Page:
This article was identified by the SoS Best Scientific Cybersecurity Paper Competition Distinguished Experts as a Science of Security Significant Paper.

The Science of Security Paper Competition was developed to recognize and honor recently published papers that advance the science of cybersecurity. During the development of the competition, members of the Distinguished Experts group suggested that listing papers that made outstanding contributions, empirical or theoretical, to the science of cybersecurity in earlier years would also benefit the research community.

Howe, J., Moore, C., O'Neill, M., Regazzoni, F., Güneysu, T., Beeden, K..  2016.  Lattice-based Encryption Over Standard Lattices In Hardware. Proceedings of the 53rd Annual Design Automation Conference. :162:1–162:6.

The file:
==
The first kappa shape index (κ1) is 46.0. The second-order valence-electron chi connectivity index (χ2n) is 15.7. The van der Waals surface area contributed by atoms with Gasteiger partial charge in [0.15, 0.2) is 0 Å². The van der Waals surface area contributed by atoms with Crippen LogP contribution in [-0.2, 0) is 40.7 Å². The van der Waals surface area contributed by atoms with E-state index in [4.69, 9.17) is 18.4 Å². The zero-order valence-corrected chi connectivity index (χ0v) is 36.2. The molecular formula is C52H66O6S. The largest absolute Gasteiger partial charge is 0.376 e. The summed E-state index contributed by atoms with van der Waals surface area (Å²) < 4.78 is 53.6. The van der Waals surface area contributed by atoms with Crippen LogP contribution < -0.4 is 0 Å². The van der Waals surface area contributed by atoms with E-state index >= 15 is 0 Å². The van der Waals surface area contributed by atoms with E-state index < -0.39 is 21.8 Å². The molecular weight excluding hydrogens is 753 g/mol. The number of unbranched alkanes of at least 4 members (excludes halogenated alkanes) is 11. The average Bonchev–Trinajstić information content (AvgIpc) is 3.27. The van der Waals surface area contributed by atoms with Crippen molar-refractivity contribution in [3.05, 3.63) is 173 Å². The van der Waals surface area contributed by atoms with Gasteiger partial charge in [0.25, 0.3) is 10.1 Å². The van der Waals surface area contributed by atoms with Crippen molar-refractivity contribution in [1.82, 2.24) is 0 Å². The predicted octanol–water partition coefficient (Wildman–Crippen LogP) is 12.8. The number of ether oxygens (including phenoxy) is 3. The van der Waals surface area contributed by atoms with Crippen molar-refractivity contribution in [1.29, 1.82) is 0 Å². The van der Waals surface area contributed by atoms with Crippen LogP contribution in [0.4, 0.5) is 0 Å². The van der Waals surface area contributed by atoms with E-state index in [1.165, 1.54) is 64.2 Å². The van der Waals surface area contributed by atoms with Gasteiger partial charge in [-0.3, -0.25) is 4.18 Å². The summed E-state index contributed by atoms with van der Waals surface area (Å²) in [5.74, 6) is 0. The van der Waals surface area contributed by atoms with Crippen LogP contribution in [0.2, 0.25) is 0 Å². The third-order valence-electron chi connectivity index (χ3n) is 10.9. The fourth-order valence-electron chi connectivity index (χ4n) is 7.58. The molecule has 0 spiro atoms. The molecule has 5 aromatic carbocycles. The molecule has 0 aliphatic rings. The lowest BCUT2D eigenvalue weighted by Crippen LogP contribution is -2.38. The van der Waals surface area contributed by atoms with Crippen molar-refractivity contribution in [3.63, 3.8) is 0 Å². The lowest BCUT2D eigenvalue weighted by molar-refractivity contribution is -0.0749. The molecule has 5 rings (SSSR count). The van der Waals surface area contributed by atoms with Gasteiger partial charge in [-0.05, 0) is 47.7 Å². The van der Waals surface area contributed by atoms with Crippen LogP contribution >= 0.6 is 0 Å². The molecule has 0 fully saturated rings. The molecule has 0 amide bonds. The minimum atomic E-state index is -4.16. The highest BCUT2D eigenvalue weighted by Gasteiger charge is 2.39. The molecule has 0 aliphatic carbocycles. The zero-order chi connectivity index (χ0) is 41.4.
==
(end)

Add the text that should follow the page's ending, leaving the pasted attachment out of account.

Lattice-based cryptography has gained credence recently as a replacement for current public-key cryptosystems, due to its quantum-resilience, versatility, and relatively low key sizes. To date, encryption based on the learning with errors (LWE) problem has only been investigated from an ideal lattice standpoint, due to its computation and size efficiencies. However, a thorough investigation of standard lattices in practice has yet to be considered. Standard lattices may be preferred to ideal lattices due to their stronger security assumptions and less restrictive parameter selection process. In this paper, an area-optimised hardware architecture of a standard lattice-based cryptographic scheme is proposed. The design is implemented on a FPGA and it is found that both encryption and decryption fit comfortably on a Spartan-6 FPGA. This is the first hardware architecture for standard lattice-based cryptography reported in the literature to date, and thus is a benchmark for future implementations. Additionally, a revised discrete Gaussian sampler is proposed which is the fastest of its type to date, and also is the first to investigate the cost savings of implementing with λ/2-bits of precision. Performance results are promising compared to the hardware designs of the equivalent ring-LWE scheme, which in addition to providing stronger security proofs; generate 1272 encryptions per second and 4395 decryptions per second.